At the recent Search Marketing Expo, SMX-West, the head of Google's Webspam team, Matt Cutts, announced an update to the Panda algorithm that might boost the visibility of small businesses.
Since September, when Google announced its latest major algorithm update, Hummingbird, we've discussed the new changes quite frequently. Yet, it's important to acknowledge that a site's performance on Google is never entirely determined by one algorithm change.
Some SEO newbies might assume that Hummingbird is an altogether new algorithm that necessarily replaced the old algorithm. In fact, Google's algorithm is an enormous beast that accommodates all updates. So Hummingbird, and Panda and Penguin co-exist simultaneously. Why? Well, each deals with entirely different issues.
We've discussed Hummingbird in detail. Panda, its algorithm predecessor, was released in February, 2011, with the purpose of penalizing what Google perceived to be "low-quality" sites with excessive advertising and minimal content. While Google's intentions might've been admirable, the update itself had a few inadvertent side-effects.
Panda was supposed to battle "content farms," websites that hire freelance workers to produce articles with the explicit purpose of satisfying the algorithm. These websites often boast enormous amounts of ads and offer very little in return. Of course, the Internet s better without these sites.
Unfortunately, while battling the content farms, other sites without perceived "authority"--defined in many ways, but most notably by well-written, quality content--were also damaged.
Most notably, Panda seemed to penalize small businesses in favor of brand name sites, placing undue emphasis on Amazon and the like for nearly every product search. Smaller sites just couldn't compete, even if they offered equal/or better products at equal/or better prices.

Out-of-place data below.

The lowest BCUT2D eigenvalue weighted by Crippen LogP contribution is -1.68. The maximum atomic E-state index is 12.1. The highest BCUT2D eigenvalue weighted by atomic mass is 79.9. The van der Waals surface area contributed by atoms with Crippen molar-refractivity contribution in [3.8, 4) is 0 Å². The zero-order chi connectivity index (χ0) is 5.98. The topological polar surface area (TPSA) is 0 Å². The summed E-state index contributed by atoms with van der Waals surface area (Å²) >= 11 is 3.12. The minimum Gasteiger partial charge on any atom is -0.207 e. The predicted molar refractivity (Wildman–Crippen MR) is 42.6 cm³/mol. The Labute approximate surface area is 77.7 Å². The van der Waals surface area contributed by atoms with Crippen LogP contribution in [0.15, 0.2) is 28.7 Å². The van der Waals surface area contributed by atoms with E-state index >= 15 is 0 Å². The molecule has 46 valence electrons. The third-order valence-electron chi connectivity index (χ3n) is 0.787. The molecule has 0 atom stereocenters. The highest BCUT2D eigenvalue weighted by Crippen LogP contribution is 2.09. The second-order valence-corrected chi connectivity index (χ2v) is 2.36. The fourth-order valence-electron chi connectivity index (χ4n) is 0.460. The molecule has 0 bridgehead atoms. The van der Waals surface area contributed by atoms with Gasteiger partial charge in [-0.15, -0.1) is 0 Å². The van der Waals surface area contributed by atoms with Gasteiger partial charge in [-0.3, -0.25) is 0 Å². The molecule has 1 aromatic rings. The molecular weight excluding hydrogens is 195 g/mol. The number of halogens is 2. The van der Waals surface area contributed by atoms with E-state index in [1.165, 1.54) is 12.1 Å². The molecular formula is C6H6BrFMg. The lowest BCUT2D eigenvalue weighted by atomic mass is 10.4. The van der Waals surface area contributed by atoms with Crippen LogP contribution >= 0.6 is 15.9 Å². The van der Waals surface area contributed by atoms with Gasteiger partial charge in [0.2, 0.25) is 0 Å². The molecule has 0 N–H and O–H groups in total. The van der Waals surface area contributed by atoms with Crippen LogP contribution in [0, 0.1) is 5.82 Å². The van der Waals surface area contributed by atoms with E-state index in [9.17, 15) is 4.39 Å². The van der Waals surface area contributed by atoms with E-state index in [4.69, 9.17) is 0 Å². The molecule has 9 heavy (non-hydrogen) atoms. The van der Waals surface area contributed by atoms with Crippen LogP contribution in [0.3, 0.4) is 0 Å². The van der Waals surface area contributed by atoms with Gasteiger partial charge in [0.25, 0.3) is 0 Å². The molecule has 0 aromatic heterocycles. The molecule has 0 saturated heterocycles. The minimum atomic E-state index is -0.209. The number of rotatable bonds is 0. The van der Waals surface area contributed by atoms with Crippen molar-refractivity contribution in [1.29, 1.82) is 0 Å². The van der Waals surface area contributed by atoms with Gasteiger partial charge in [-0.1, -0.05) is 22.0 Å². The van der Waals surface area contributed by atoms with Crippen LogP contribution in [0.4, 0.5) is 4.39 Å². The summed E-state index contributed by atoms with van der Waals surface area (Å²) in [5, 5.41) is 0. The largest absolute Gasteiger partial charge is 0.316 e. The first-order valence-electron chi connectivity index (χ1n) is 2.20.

Most troublesome, however, was how the update effected local sites and services like beauty salons or plumbers. Many browsers have experienced the frustration of searching for a local spot to get a good haircut only to discover a first page jammed with national brands, like Supercuts.
Now, we all might live near a Supercuts, but most of us would prefer to learn about truly local beauty salons--and Google's Panda wasn't doing a great job of revealing this information.
Of course, a more specified local search could help refine the results. We might search "Ambler Hair Salon" instead of merely "hair salon." But we expect Google to be smarter, don't we? And the reality is that many people still do not always specify places when searching. We want Google to reveal the most relevant results for each browser. So when I, living in Philadelphia, search "beauty salon" it will be completely different from when my cousin, living in Encino, searches the same term.
Last year Google acknowledged this problem.
And now Google is making the change, apparently, to help small businesses. Cutts did not say when this change would take place. So stay tuned for more news on this update. In the meantime, if you own a small or local business, now is the perfect time to optimize your site for search engine performance. Upgrade your content. Improve your site's speed. Make a change.
If you need some guidance, please refer to our series of tutorials, beginning with our popular article, "Building a Website? Read This First!"
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